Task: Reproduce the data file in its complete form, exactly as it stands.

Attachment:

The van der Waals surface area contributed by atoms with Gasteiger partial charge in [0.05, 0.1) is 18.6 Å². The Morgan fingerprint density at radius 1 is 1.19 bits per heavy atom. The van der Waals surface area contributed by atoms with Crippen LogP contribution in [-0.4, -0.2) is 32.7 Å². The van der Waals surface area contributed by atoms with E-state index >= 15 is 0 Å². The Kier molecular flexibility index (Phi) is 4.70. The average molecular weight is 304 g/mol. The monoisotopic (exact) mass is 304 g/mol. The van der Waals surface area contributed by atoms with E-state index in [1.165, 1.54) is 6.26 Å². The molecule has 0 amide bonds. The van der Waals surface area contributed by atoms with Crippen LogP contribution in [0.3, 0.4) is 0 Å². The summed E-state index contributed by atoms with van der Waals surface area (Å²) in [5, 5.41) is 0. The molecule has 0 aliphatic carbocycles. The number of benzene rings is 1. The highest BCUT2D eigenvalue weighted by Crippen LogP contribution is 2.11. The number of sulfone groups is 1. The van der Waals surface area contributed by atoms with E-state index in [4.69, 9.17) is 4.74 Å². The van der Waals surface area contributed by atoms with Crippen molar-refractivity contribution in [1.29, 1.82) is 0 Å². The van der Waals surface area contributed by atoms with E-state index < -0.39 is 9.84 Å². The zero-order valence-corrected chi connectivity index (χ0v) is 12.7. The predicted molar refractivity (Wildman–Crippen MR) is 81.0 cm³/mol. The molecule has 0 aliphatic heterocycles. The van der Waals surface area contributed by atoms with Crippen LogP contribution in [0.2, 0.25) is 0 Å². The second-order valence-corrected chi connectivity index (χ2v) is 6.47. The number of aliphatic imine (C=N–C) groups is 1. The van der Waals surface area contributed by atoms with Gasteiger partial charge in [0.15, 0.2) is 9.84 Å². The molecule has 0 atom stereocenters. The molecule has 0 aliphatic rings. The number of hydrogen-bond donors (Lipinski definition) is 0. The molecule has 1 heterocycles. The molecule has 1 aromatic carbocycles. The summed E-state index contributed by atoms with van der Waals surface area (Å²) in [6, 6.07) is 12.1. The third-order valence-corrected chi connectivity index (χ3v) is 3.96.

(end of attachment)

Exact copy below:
The van der Waals surface area contributed by atoms with Gasteiger partial charge in [0.05, 0.1) is 18.6 Å². The Morgan fingerprint density at radius 1 is 1.19 bits per heavy atom. The van der Waals surface area contributed by atoms with Crippen LogP contribution in [-0.4, -0.2) is 32.7 Å². The van der Waals surface area contributed by atoms with E-state index >= 15 is 0 Å². The Kier molecular flexibility index (Phi) is 4.70. The average molecular weight is 304 g/mol. The monoisotopic (exact) mass is 304 g/mol. The van der Waals surface area contributed by atoms with E-state index in [1.165, 1.54) is 6.26 Å². The molecule has 0 amide bonds. The van der Waals surface area contributed by atoms with Crippen LogP contribution in [0.3, 0.4) is 0 Å². The summed E-state index contributed by atoms with van der Waals surface area (Å²) in [5, 5.41) is 0. The molecule has 0 aliphatic carbocycles. The number of benzene rings is 1. The highest BCUT2D eigenvalue weighted by Crippen LogP contribution is 2.11. The number of sulfone groups is 1. The van der Waals surface area contributed by atoms with E-state index in [4.69, 9.17) is 4.74 Å². The van der Waals surface area contributed by atoms with Crippen molar-refractivity contribution in [1.29, 1.82) is 0 Å². The van der Waals surface area contributed by atoms with E-state index < -0.39 is 9.84 Å². The zero-order valence-corrected chi connectivity index (χ0v) is 12.7. The predicted molar refractivity (Wildman–Crippen MR) is 81.0 cm³/mol. The molecule has 0 aliphatic heterocycles. The van der Waals surface area contributed by atoms with Crippen LogP contribution in [0.2, 0.25) is 0 Å². The second-order valence-corrected chi connectivity index (χ2v) is 6.47. The number of aliphatic imine (C=N–C) groups is 1. The van der Waals surface area contributed by atoms with Gasteiger partial charge in [0.15, 0.2) is 9.84 Å². The molecule has 0 atom stereocenters. The molecule has 0 aliphatic rings. The number of hydrogen-bond donors (Lipinski definition) is 0. The molecule has 1 heterocycles. The molecule has 1 aromatic carbocycles. The summed E-state index contributed by atoms with van der Waals surface area (Å²) in [6, 6.07) is 12.1. The third-order valence-corrected chi connectivity index (χ3v) is 3.96.